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legion – Network Penetration Testing Framework

We are going to examine Legion which is a Network Penetration Testing Framework. This tool can be used to perform automatic reconnaissance & scanning as well as detection of CPEs & CVEs.

In a previous article, Network Scanning Tools (part 1), we covered legion at a high-level and the developers describe it as follows:

Legion, a fork of SECFORCE’s Sparta, is an open source, easy-to-use, super-extensible and semi-automated network penetration testing framework that aids in discovery, reconnaissance and exploitation of information systems.

GoVanguard

Below are some of the core features of legion:

  • Automatic recon & scanning – this is performed using around 100 scripts that are automatically scheduled. These include DirBuster, Hydra, nikto, NMAP, SMBenum, SSLyze, Vulners, whataweb, WebSlayer and more.
  • Automatic detection of CPEs & CVEs:
    • CPE = Common Platform Enumeration – a standardized method of describing and identifying classes of applications, operating systems, and hardware devices present among an enterprise’s computing assets.
    • CVE = Common Vulnerabilities & Exposures – a system that provides a reference-method for publicly known information-security vulnerabilities and exposures.
  • Ties CVEs to Exploits – these are obtained from the Exploit Database.

Other features include:

  • Easy to use GUI (Graphical User Interface) – to quickly find and exploit attack vectors on hosts.
  • Modular functionality – for easy customization and the automatic calling of scripts and tools.
  • Highly customizable – stage scanning for IPS (Intrusion Prevention System) evasion.
  • Realtime autosaving – of project results and tasks.

In the upcoming sections we are going to look at legion in some detail and demonstrate it with some examples.

Tool Usage

The synopsis or syntax of legion is as follows:

./startLegion.sh

or on the likes of Kali there is a menu option available.

The startup screen is as follows:

Behind the scenes the following is being run from within the startup shell script for legion, this acts as a server to the front-end:

Test Environment

For the purposes of this article we will be using legion v0.3.7 installed on a Kali Linux 2021.2 virtual machine (IP = 10.0.2.15) running within VirtualBox 6.1. The target machines are being run as virtual machines on the same NAT Network:

  • Metasploitable 2:
    • IP = 10.0.2.4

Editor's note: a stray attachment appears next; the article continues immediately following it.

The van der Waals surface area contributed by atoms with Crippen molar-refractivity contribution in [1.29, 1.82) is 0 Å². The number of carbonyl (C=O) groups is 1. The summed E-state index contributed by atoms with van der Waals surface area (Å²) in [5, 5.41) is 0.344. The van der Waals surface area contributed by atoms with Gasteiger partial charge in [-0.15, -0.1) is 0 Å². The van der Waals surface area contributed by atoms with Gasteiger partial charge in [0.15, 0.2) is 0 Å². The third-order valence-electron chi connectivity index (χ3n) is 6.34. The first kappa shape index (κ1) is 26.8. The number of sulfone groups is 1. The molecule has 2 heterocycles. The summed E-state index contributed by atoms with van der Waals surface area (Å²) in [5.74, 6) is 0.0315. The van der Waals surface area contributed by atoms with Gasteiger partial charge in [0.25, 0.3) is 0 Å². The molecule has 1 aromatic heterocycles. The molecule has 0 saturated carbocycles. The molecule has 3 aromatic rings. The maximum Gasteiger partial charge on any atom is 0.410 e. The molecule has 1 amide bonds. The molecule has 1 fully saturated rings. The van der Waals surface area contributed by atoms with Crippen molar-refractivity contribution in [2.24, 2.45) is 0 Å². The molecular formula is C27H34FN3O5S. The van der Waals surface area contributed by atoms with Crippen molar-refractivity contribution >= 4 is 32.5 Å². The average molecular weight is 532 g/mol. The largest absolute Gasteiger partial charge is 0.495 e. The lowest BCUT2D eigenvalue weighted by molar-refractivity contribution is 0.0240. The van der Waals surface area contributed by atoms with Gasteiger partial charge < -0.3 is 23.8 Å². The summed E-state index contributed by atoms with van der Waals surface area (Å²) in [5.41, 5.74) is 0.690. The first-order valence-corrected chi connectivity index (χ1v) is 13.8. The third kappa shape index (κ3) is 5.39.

• MAC = 08:00:27:e9:d3:d7
  • Ubuntu 21.04:
    • IP = 10.0.2.5
    • MAC = 08:00:27:cd:fe:4b
  • Windows 10:
    • IP = 10.0.2.6
    • MAC = 08:00:27:42:90:70

Demonstrations

1) Add host(s) to scan

Clicking on the link in the Scan -> Hosts section of the startup screen allows the inputting of target hosts. These can be specified as follows:

  • IP Addresses e.g. 10.0.2.5 or 10.0.2.5; 10.0.2.6
  • Ranges e.g. 10.0.2.0/24 or 10.0.2.5-6
  • Hosts e.g. google.com or google.com; yahoo.com

2) Run NMAP host discovery

Within example #1, whilst adding target hosts, there were two Easy Mode Options:

  • Run nmap host discovery
  • Run staged nmap scan

For this example only the first option was selected and the Timing & Performance was set to Normal. The summary results as shown within the legion main screen were as follows:

The top Scan section of the screen shows the Hosts discovered on the left side and for the selected one there are a number of tabs on the right side containing a variety of information such as Services, Scripts and more.

Screenshots can even be captured showing the host’s responses on certain ports e.g. ports 80 and 8180 below:

In the bottom Processes section of the screen there is a list of individual jobs or scripts that that were run by legion together with timing, tool information, target and status details.

3) Run staged NMAP scan

Continuing on from example #2, here we are running the second option with the Timing & Performance set to Normal. The summary results of the 6 x nmap stages run within the legion were as follows and included additional information such as the discovered CVEs:

The bottom section of the above screenshot shows an excerpt of the logging information recorded. Within the Scan section there are two additional tabs which provide alternative views on the same results information i.e. broken down by Services or by Tools.

In the background there is a shell script running within a terminal session. This is generating NMAP commands that are then imported one process at a time by the frontend. The background shell looks like this:

4) Running a Brute Force attack

In addition to the Scan section at the top there is also a one called Brute. This is for running Brute Force attacks against specified targets. There are a variety of parameters which can be specified including the target IP address, port#, service and more. A specific username/password combination can be supplied or lists of usernames and passwords.

In the following example the default login credentials were run against the SSH service on a Metasploitable target:

Further Information


Do you have any experience of using legion for penetration testing networks and devices? If so please share your thoughts in the comments below.

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